A group of lawmakers wrote a letter to the Federal Trade Commission (FTC) on Friday urging the agency to continue pursuing action against Facebook.
The letter, written by Sens. Mike Lee and Amy Klobuchar and Reps. David Cicilline and Ken Buck, urged the FTC to “consider all available options under the law” when pursuing antitrust action against tech giant Facebook. All four lawmakers hold top positions in congressional antitrust subcommittees.
“It is essential that the Commission take action to deter anticompetitive conduct by digital monopolists by ensuring that they are held liable for antitrust violations to the full extent of the law,” the lawmakers wrote. “Competition and innovation in America’s digital economy depend on it.”
The FTC is expected to file a new complaint against Facebook, Reuters reported. (RELATED: Amazon Wants FTC Chair And Big Tech Critic Lina Khan Recused From Antitrust Investigations Into The Company)
I’m joining @SenMikeLee, @davidcicilline and @RepKenBuck to urge the FTC to do everything possible to pursue its antitrust case against Facebook. The monopoly power of big tech cannot go unchecked. https://t.co/W2X9I169AV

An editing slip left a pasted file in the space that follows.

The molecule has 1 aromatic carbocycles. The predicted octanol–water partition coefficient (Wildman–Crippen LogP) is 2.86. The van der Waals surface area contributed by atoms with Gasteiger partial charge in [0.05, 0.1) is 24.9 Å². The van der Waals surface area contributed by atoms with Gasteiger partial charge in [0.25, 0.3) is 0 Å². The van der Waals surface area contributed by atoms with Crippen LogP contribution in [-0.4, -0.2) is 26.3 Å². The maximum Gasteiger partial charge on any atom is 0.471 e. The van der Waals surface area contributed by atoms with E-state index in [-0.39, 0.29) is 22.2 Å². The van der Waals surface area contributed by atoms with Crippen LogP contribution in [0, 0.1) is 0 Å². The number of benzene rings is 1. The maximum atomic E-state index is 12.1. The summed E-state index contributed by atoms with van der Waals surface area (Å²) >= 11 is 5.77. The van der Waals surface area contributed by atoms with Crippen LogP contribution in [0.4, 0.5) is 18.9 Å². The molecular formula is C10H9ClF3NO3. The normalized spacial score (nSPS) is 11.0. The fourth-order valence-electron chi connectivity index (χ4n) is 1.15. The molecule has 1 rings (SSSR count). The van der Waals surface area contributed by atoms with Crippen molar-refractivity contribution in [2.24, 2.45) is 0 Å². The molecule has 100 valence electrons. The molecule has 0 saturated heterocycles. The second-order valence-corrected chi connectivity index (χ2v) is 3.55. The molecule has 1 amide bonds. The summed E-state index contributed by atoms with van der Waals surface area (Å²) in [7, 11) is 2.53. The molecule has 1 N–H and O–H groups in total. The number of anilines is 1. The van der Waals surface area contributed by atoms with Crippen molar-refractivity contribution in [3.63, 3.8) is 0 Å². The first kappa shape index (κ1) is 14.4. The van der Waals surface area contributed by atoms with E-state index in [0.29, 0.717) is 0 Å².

— Amy Klobuchar (@amyklobuchar) July 2, 2021
The letter cited Facebook’s acquisition of Instagram and WhatsApp as examples of anticompetitive practices, along with the tech company’s alleged practice of preventing competitors from interoperating with its software.
The lawmakers expressed support for supplying the FTC with additional resources to regulate large tech companies, and called attention to antitrust legislation each of the lawmakers had proposed.
A federal judge had dismissed a December complaint brought by 46 states and the FTC against Facebook earlier this week, ruling that it was “legally insufficient” and that evidence for the tech company’s status as a monopoly was inadequate.
“The FTC has failed to plead enough facts to plausibly establish a necessary element of all of its Section 2 claims — namely, that Facebook has monopoly power in the market for Personal Social Networking (PSN) Services,” U.S. District Judge James Boasberg wrote in the ruling.
The FTC’s new chair, Lina Khan, previously advocated for increased regulation of large tech companies, writing a piece entitled “Amazon’s Antitrust Paradox” while at Yale Law School supporting more muscular regulation of digital markets.
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